I had no friends. For a few years this realisation had crept up on me; when my girlfriend, Lucy, was away, I wished there was somebody I could meet for a beer. On my birthday, I wished there was another couple we could invite over to our flat for dinner. But these were mere twinges of recognition which quickly went away as Lucy and I got on with whatever we were doing. I might as well admit now that one reason why I’ve let so many friendships slide is undoubtedly that for ten years I’ve lived with Lucy in something like bliss. We’ve had our share of noisy arguments in small flats but it’s been great fun and I’ve become so wrapped up in our relationship that, for the most part, I simply haven’t noticed my lack of friends. Lucy has kept in touch with many of her friends and made new ones, so I’ve come to rely on her for my social life. Even when it’s occurred to me that I should spend time with other people, I haven’t dwelled on it for long. According to some men, I’m that guy – the one who ditches his mates when he meets a woman – but it’s more complicated than that.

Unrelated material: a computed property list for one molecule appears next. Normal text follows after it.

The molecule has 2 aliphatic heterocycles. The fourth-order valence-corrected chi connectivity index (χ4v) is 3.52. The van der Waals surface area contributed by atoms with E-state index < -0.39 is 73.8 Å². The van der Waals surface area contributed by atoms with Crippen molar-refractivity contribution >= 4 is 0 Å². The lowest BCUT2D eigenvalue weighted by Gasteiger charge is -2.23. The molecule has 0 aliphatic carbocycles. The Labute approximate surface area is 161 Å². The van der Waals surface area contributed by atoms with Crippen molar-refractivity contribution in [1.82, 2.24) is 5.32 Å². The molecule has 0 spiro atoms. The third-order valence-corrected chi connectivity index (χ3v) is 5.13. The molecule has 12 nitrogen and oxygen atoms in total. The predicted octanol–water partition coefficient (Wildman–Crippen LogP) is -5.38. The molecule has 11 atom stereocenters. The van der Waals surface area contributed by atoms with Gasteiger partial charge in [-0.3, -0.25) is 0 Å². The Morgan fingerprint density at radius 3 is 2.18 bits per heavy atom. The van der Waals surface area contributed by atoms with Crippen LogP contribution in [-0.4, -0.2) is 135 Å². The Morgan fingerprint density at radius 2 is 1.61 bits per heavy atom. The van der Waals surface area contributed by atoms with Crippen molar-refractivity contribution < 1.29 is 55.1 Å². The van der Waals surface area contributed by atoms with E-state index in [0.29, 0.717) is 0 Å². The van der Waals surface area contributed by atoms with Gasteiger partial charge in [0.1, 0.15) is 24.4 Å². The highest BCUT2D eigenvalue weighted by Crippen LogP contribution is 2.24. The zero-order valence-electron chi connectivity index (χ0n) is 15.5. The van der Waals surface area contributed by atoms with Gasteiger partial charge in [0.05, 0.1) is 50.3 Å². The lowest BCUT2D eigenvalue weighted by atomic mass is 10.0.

How did this happen? This question ran through my mind as I crossed Trafalgar Square after the film, on my way to catch the bus back to Crouch End. In spite of the weather, everything looked enchanting and I felt like I was momentarily glimpsing central London through the eyes of a visitor; the fountains were radiant, the buildings gleamed and the streets teemed with people who looked like they were on their way to Christmas parties. Being self-employed I have no colleagues but, even though during the four years I worked in an office I never attended the Christmas party, I felt envious tonight of the people around me. They looked stylish and jubilant, compared to me who felt shabby and alienated. I wouldn’t have minded, I thought, spilling out of a cab with colleagues I sort of knew and sort of liked, men wearing too much aftershave and women with tinsel in their hair, nipping into a pub for pre-party gin and tonics. But I was on the outside, in self-imposed solitude, with nowhere to go but home.
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